I love the spy films in all forms, they lend themselves to the multi dimensional entertainment, the genre comfortably accommodates modern action films like the Bourne movies, cinephile-treasures like Tinker Tailor Soldier Spy, the wink-winks like The Kingsman, send-ups like Paul Feig’s Spy and Oscar favourites like Argo and these are only from recent memory. All of them add to and derive from the construct of the spy thriller.
Vishwaroopam II draws from all the aforementioned sub-genres and naturally the result is not a satisfying mix; for a moment it a mission-driven-race-against-the-ticking -bomb-action-film, a few scenes later it is a musing on the futility of war and even further down the run-time it is an examination of loyalty and nationalism.
There’s isn’t time for all this, boss. Omar waits with one more bomb around the corner. (A bomb around the corner would have a been a better title to this piece, #justsaying)
There simply isn’t time and it shows, the action seems too rushed and the globe-hopping locations which usually adds excitement and romance to these spy films here are just tailored to suit exposition dumps.
The lack of resources too very evident, with the actors limited to performing in moving cars or in an uncharacteristic hotel suite and the number of times toilets conveniently appear in this film only made me think about how constrained the production would have been ; a stark opposite to the expanse of Afghanistan which was reiterated multiple times in the first film.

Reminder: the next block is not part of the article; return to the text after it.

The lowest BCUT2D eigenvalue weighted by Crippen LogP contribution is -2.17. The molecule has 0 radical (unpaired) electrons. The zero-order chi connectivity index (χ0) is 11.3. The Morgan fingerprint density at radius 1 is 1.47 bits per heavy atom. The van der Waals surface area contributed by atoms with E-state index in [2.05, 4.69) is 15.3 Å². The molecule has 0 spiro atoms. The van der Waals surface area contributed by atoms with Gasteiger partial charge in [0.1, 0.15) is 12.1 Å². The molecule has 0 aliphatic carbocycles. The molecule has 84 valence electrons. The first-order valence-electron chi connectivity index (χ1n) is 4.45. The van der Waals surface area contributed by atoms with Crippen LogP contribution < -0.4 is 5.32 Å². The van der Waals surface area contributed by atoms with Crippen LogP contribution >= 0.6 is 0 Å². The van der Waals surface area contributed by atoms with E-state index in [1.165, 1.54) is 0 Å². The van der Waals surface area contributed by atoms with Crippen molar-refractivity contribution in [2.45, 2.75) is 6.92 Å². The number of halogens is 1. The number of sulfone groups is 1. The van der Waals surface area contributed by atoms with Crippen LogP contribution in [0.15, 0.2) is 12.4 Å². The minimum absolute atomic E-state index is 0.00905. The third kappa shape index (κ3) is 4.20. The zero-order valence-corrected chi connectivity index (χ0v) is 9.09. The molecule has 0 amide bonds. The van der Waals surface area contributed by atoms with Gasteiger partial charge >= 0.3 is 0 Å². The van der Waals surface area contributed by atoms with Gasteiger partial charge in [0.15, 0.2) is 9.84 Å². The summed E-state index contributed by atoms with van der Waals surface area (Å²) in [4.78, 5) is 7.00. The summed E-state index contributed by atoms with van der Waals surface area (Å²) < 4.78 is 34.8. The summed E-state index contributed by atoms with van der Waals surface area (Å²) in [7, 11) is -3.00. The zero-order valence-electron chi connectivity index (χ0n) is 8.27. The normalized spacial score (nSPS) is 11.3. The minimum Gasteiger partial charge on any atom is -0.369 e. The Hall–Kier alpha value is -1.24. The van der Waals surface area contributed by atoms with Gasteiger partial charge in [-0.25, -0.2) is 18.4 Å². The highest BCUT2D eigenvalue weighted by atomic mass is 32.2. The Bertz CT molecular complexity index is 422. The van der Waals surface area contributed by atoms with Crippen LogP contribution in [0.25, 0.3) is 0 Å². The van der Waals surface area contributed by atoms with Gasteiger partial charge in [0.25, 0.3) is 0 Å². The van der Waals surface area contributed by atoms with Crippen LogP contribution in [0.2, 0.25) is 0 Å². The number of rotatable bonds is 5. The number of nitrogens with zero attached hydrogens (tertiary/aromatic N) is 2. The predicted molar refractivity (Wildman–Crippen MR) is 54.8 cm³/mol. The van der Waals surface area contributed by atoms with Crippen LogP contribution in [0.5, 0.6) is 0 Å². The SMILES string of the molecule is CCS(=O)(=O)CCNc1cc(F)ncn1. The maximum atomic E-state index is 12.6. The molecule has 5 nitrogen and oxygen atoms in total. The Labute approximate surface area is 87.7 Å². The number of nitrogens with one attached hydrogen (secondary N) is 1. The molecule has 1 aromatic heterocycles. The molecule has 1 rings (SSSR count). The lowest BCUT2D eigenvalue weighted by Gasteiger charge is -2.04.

As though to make up for all the above, there are genuine fun sequences in the film and director Kamal draws me in with a cracker of a title sequence which is a crash course of things past in freeze time played to new version of Nyagabagam Varugiradha.

The story is also in the telling, the nonlinearity is intact and Wisam still gets to sweat about his past. Packed with multiple “woohoo!” moments and timely call-backs to the first film (Namaz panna poriya!). In Kamal’s world even a blood splatter can dissolve into a map.

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But Omar bhai takes precedence over everything and Rahul Bose is absolutely fantastic as the villain who thinks he is the hero and wait a minute, he isn’t even in the movie till the third act.
I loved how the movie returned to the outrageous-ness of Roopam I when he came back on screen giving Wisam something really challenging to work with, because until then Wisam was just putting bureaucrats in place with wit.